Let us paint a scenario that is all too common today: an individual has been persevering, but can finally take it no longer as far as the mounting debt and the inability to save enough to even put a dent in outstanding obligations. So you stand in line to file a Chapter 7 bankruptcy. But can or should you do it yourself?
You certainly can, but be careful. First, from a strictly legal standpoint, an individual may represent himself or herself in bankruptcy and it is not a requirement to have an attorney. You would be appearing as a Pro Per for Pro Se litigant. Note how this is different if you are filing a business bankruptcy and have an LLC or Corporation. In those cases, that business is considered a separate person or entity. If John Jones, the President of ABC Corporation were to represent himself on behalf of the Corporation, you would actually be practicing law without a license. In other words, representing someone else. But in your individual name, it is legally permissible.
First, some basics. Proceedings under Chapter 7 (known as straight bankruptcy or liquidation) is where the debtor keeps certain exempt assets, liquidates the rest, and typically is able to discharge all its unsecured debts (an example of a secured debt would be a mortgage or judgment lien). California examples of exempt assets, that cannot be sold or distributed are: ordinary and reasonably necessary household items and personal effects; jewelry, heirlooms and works of art (up to $7,625); bank accounts holding Social Security payments (up to $3,050); 75% of wages; retirement accounts; unemployment, Worker’s Compensation and disability benefits; and tools of your trade and one commercial vehicle (up to $7,625). Other states have similar exemptions. By definition, these individuals usually have little if any bank accounts or assets and the creditors receive nothing. However, certain assets cannot be discharged, including taxes, secured debts, student loans, alimony and child support, debts for personal injury and debts or judgments based upon intentional misconduct.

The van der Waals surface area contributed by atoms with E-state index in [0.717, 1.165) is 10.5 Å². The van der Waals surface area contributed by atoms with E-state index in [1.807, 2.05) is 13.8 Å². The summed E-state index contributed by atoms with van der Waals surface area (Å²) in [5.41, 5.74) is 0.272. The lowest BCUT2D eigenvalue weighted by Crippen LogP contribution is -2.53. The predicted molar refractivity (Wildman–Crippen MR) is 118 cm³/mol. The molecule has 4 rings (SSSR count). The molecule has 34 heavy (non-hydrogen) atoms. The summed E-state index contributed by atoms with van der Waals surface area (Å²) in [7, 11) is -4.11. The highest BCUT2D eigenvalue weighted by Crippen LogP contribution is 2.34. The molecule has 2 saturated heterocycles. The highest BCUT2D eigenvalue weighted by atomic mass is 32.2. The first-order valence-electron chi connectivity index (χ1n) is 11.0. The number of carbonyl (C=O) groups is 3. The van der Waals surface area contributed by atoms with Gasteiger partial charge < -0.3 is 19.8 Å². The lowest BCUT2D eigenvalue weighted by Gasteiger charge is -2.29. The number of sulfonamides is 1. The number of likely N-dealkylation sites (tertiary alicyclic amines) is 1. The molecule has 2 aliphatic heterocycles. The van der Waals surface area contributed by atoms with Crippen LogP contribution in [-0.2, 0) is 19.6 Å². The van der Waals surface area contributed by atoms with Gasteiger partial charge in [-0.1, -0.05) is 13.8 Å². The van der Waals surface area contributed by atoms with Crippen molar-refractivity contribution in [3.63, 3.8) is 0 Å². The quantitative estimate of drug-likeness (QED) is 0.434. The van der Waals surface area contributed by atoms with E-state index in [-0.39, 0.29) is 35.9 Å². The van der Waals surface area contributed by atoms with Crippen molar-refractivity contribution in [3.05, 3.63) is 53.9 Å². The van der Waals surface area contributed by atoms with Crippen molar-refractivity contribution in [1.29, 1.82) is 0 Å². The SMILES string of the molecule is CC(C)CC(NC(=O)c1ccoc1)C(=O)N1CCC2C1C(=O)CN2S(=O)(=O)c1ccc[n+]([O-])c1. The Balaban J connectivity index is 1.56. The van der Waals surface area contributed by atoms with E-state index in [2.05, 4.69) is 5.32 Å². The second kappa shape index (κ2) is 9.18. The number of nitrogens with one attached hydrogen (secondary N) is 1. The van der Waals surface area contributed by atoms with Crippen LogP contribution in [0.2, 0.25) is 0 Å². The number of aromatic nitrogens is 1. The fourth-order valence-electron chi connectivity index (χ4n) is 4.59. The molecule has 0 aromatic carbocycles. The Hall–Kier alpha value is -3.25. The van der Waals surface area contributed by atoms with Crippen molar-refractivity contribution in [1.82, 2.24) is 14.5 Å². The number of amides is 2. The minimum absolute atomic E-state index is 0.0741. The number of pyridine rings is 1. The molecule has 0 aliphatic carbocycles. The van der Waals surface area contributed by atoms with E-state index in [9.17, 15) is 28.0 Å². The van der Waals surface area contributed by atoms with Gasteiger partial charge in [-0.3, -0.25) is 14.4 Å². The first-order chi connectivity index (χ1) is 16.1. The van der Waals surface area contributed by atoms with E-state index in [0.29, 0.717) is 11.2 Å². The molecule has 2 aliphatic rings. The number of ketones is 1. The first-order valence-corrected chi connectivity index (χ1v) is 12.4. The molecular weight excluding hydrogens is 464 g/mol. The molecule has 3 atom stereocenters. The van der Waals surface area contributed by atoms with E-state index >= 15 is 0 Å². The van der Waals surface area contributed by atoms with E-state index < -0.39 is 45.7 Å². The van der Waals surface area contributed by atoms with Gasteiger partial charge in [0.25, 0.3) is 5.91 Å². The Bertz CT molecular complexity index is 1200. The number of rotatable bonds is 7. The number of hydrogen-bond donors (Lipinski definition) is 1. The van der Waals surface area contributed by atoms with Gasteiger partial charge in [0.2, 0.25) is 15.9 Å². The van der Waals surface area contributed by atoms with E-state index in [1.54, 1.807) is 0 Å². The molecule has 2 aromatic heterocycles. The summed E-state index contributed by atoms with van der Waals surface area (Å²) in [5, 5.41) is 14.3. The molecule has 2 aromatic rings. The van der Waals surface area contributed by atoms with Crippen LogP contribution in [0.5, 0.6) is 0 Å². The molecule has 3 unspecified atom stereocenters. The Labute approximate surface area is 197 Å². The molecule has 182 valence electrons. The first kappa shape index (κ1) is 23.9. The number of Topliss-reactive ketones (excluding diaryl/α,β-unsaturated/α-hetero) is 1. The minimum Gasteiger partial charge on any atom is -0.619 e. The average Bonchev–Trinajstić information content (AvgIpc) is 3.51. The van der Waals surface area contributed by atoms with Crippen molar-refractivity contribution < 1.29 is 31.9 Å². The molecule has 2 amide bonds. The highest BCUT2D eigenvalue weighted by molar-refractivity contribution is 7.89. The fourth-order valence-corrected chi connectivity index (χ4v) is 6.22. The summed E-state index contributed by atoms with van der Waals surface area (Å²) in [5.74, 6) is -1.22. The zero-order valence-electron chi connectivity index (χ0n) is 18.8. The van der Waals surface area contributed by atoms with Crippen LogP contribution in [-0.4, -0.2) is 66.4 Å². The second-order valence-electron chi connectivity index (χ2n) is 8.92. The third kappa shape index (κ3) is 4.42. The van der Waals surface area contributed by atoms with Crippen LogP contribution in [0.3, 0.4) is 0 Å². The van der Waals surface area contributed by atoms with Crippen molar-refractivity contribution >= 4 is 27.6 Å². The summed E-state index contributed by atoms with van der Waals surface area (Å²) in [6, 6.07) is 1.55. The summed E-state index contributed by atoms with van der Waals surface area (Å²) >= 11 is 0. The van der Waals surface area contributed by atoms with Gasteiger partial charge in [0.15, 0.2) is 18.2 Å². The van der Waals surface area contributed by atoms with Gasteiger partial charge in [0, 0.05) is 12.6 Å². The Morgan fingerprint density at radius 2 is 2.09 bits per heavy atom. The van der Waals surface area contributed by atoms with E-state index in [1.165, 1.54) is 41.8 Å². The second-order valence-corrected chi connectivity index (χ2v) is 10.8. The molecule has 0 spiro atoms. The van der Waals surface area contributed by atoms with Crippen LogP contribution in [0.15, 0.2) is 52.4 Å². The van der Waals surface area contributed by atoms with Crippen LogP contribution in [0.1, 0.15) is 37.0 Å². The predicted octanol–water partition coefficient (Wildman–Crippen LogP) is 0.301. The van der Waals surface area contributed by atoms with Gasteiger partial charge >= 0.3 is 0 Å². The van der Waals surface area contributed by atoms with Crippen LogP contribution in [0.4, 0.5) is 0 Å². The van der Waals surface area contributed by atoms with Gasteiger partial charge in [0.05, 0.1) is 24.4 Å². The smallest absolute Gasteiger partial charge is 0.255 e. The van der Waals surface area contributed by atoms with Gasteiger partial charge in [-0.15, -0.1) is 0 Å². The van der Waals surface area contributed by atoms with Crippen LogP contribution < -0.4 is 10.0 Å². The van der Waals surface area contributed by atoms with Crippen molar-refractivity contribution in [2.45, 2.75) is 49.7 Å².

The equity in a vehicle is also exempt and depends upon state law. The exemptions can be from $2,000 to $5,000 (California is between $2,900 and $5,100, depending upon the nature of the exemption). So assume the car has a fair market value of $10,000 and the exemption in the state is worth $5,000. The trustee cannot force a sale to pay off the balance. But if the equity value is above the exemption, the trustee could require the sale.
How do you get the forms? In days gone by, you would go to a stationery store and fill them out manually in hard copy format. But because of the prevalence of pro se filings, you can get a hold of the bankruptcy forms online at: Courts at www.uscourts.gov/FormsAndFees/Forms/BankruptcyForms.aspx.
This will allow you either to print them out or even still, fill the forms out online.
Obviously, bankruptcy courts are federal in nature and therefore, you go to the District Court in your jurisdiction. To find out your specific jurisdiction, go to: to www.justice.gov/courtlinks.